We are also blessed with the presence of artist Anne-Marie Culhane, who will be guiding us in the subtle art of Fieldsensing; slow, mindful movement that allows the walker to absorb the full power of the natural environment around them. For those who would like to move through nature in a more dynamic flow, Vivo-certified barefoot running coach Naeem Akram will be on hand to teach the basics of barefoot movement, helping us to discover life beyond running shoes – if you’ve never felt the forest floor spin away beneath your feet, as your toes come alive and your natural reflexes reassert themselves, you’ve never really experienced running!
Rewilding is not just about techniques and attentiveness, of course; sometimes spontaneity and play are the royal road to rediscovering our wild selves. Mystery man Charlie Davies will be revealing the arcane secrets of ‘Kung Fool!’ to dedicated seekers on Saturday afternoon, about which I can only say: expect the unexpected. And leave the nunchucks at home. Meanwhile, in ‘Being Human,’ voice and movement facilitator Eliza Kenyon will be leading us in a very different kind of play, as she takes us off to a safe and private space to “explore what it is to be alive in sound and movement, to listen deeply for the wisdom of your own heart, body and mind, and to feel supported in taking the next step in your journey as a human being.”
Perhaps we learn the most about our wild selves when we combine together all of these elements: movement, mindfulness, play, and conversation. Dark Mountaineer, improviser and Doctor of Psychology Alex Fradera will be rounding off Sunday with a session called ‘The Honesty of Children’, exploring the connections between our playfulness and spontaneity, and the honesty and sincerity of our beliefs. And we are immensely excited that we will be joined on Saturday by Jorge Goia for ‘Games You Can’t Play Alone’. A capoeira teacher and direct student of Roberto Freire, Goia brings a wealth of experience and wisdom to this session, in which we will be exploring the connections between play, the body, and our relation to one another.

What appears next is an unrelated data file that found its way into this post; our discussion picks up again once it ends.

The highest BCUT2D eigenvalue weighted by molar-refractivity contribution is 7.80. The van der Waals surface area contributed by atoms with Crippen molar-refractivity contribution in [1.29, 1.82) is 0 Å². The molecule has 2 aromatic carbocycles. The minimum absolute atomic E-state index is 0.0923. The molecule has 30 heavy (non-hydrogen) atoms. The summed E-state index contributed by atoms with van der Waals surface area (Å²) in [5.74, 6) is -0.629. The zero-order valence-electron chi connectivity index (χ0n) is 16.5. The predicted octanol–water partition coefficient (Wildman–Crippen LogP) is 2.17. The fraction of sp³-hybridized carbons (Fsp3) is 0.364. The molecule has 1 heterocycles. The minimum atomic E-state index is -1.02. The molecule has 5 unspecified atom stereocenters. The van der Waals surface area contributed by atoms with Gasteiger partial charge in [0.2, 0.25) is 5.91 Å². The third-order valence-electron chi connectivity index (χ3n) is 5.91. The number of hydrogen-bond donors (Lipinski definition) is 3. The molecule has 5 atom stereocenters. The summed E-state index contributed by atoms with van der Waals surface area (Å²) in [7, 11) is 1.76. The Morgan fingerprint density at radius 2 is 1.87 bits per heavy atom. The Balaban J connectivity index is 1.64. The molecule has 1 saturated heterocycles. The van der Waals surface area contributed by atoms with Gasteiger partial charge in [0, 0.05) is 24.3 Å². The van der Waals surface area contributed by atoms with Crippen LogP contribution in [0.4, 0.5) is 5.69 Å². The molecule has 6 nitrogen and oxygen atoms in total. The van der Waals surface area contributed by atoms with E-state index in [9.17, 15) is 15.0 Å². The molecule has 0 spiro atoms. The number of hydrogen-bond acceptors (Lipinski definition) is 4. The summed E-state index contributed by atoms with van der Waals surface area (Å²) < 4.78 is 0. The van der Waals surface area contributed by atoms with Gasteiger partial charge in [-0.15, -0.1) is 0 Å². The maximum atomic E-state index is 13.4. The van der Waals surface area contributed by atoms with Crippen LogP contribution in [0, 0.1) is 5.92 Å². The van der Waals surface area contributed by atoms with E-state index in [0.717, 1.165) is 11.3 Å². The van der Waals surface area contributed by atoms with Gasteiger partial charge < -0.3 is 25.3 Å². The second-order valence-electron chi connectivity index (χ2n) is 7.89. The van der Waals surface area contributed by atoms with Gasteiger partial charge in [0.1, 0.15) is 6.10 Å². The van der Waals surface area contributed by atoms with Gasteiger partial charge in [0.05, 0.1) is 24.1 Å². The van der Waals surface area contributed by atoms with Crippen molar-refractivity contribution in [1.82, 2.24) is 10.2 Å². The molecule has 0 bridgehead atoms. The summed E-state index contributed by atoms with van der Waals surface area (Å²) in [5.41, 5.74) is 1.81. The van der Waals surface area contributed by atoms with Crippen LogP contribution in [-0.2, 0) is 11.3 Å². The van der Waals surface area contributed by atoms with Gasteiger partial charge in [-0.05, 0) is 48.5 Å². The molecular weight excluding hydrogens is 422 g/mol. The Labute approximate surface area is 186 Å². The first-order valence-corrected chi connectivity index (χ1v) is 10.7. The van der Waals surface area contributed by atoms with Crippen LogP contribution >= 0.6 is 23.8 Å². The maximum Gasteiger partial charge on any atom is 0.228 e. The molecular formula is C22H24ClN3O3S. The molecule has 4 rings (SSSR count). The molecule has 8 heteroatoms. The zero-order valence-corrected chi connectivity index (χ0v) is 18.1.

Oh, and apparently I’ve scheduled myself to do something called Full Circle on Sunday, where we turn the whole Academy on its head and discover everyone’s capacity to be their own (and my) best therapist…
Rewilding is not about returning to a pre-rational state. It’s not about daubing ourselves in woad and roaring at the moon (although if anyone else is up for that, I’ve got nothing scheduled for Sunday night). You may have noticed George Monbiot on the prowl recently, promoting his new book Feral and its vision of rewilding the British countryside. In it, he writes: “The rewilding of natural ecosystems that fascinates me is not an attempt to restore them to any prior state, but to permit ecological processes to resume.”
In the same way, our little human rewilding project is not an attempt to return ourselves to a pristine primordial state, or to deny the experiences we have had and the people we have become under the influence of civilisation. But our inner lives can often seem as barren and lifeless, as controlled and constrained as the deforested, monocultural fields of Britain. And perhaps, by joining together in gentleness, playfulness and honesty, we might risk letting the natural processes of our own inner ecology begin to resume. The forests will not grow back overnight, but the seeds can be planted. I hope you can join us in Hampshire.
The last ever Uncivilisation Festival takes place at the Sustainability Centre in Hampshire, 15-19 August 2013. Tickets are available through Eventbrite.